The variety that Lulu offers makes this site the only game in town for some writers, especially if you want to add proofreading, editorial help, and promotion to your self-publishing mix. Lulu has it all in terms of getting your book out there in an appealing and professional way.
The clear, sharp and clean interface of Blurb inspires confidence in the writers who choose to throw their writing hats in the ring with this UK company. Blurb’s design and marketing skills are top-notch. The variety they offer in terms of blog books, magazines, leaflets, and planners, as well as eBooks and paperbacks, put this site in rare company.
Blurb is a multi-faceted self-publisher with a respectable amount of traffic, and an affiliate program where writers can earn a commission every time another writer publishes a book.
Here’s a novel idea. Authors and independent publishers have the right to maintain ownership of their files after conversion. If you pay for a self-publishing service like a conversion, then the files should belong to you. Not all self-publishing houses offer that important feature but Kobo does, and that makes this one of the best self-publishing companies that is popular with writers.
Kobo Writing Life lets writers keep their downloaded ePub file after conversion, and that’s a big plus because family and friends are able to share in the good fortune without coughing up money they would rather spend for something that has more personal worth to them. Kobo likes to offer perks that keep writers happy, and the company does a decent job in that regard.
If you are a newbie writer in India, NotionPress may be the site for you. NotionPress offers a plethora of professional tools that give writers a chance to take their work to the next level. This site helps writers print, publish, and distribute their book.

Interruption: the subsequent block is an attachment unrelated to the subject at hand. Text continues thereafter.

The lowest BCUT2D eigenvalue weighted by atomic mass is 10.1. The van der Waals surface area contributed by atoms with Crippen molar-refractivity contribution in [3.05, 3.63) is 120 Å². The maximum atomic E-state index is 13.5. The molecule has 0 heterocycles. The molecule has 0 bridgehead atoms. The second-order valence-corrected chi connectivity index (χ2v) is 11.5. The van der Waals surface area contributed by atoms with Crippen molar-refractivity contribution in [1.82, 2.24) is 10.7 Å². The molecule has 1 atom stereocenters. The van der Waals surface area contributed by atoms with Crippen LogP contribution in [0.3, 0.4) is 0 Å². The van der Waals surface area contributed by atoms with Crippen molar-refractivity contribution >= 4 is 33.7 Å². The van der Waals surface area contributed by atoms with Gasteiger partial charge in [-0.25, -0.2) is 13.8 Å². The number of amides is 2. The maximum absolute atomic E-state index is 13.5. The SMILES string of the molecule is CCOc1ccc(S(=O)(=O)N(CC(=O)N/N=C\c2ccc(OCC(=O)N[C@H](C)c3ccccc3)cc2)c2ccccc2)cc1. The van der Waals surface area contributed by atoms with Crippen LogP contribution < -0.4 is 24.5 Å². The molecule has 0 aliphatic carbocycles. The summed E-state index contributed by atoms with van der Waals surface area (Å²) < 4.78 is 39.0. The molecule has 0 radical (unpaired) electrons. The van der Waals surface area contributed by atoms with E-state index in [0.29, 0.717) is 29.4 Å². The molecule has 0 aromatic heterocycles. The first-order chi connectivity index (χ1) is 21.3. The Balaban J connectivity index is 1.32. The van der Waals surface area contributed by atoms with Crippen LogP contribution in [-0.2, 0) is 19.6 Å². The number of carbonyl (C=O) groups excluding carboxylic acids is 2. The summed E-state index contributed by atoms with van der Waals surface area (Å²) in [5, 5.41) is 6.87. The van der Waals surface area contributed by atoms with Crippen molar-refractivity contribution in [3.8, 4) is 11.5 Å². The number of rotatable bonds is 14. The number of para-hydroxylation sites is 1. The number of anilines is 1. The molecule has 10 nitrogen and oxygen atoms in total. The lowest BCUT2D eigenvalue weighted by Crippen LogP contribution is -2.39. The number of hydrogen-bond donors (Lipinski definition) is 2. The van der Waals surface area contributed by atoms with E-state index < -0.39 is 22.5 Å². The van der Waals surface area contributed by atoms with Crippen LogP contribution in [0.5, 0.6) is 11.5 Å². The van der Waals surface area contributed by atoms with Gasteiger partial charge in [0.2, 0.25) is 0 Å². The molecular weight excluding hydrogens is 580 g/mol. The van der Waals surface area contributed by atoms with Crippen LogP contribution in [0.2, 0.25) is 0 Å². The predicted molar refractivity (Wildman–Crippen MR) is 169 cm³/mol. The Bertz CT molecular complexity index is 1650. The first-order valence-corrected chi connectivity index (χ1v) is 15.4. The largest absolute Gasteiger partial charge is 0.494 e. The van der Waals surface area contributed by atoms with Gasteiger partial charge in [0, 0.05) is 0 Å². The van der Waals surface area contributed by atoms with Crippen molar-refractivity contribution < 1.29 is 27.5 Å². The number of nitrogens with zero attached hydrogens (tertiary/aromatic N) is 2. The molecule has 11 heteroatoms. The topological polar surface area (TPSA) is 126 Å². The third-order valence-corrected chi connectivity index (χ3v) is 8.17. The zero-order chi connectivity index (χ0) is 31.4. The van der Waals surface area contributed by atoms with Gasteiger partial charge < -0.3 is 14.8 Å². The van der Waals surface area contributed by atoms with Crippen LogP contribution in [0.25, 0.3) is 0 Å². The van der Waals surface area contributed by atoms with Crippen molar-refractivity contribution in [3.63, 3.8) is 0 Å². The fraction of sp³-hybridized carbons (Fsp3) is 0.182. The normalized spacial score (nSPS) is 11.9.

New authors get expert promotion guidance. And with a decent network of distributors and readers around the world, this self-publishing company makes it a little easier for new authors to get the recognition they deserve for sticking with the self-publishing process.
Book Baby likes to greet potential clients with the phrase, “Ready, Set, Publish,” when writers log onto the site. Book Baby is all about making the self-publishing thing easy. And according to writers who swear by them, Book Baby packages are a real value.
If you need a no-frills $99 package, then Book Baby is for you. But the site offers other packages with more bells and whistles for writers who want to cover all the self-publishing bases. And the good news is, Book Baby doesn’t take a commission on your sales. That’s a deal maker, according to the writers who want to keep the money they worked hard to get.
Ingram Book Company is the largest distributors of books and one of the best self-publishing companies in the United States. And Ingram is the largest book wholesaler in the country.
Ingram is a 44-year-old publishing company, so it’s no surprise that IngramSpark will follow in the footsteps of big brother Lightning Source. Lightning Source is a fulfillment company with locations around the world, and IngramSpark has access to those distribution locations.
In 2013, Ingram wanted to add an easy-to-use publishing platform for writers who want to publish a book, but have limited resources. So IngramSpark came on the self-publishing scene with all the tools that Lightning Source has in its self-publishing tool shed.
The writers who want to get their book in the marketplace fast, but don’t want to deal with the complexities of mass distribution should take a look at IngramSpark.
IngramSpark has the tech know-how and the manufacturing, logistics, and distribution tools of Ingram in their publishing genes, and that makes a world of difference to some writers.
Based in Canada, Grammar Factory is a full-service publishing company for business leaders. Focusing exclusively on nonfiction books, they work with executives, entrepreneurs, and small business owners to establish them as authorities in their fields.
Their experts work with clients around the world to guide them through the book-writing process and turn their knowledge and experience into bestselling books.
Their “Ultimate Guide to Writing Your Best Book” includes a variety of free booklets, interviews, webinars, and more to help you avoid common mistakes and write an authoritative and engaging page-turner for your industry.
You pay only for the services you choose. Grammar Factory leaves 100% of your book’s royalties to you.
Pay less in retail and distribution costs and earn more in royalties when you publish directly with Barnes & Noble.
While it can be challenging to get your paperback book onto a Barnes & Noble bookstore shelf, publishing your eBook and paperback with them is a simple, straightforward process. And the end result is seeing your published book available for sale through BN.com, all Nook reading devices, and reading apps for Android and iOS devices.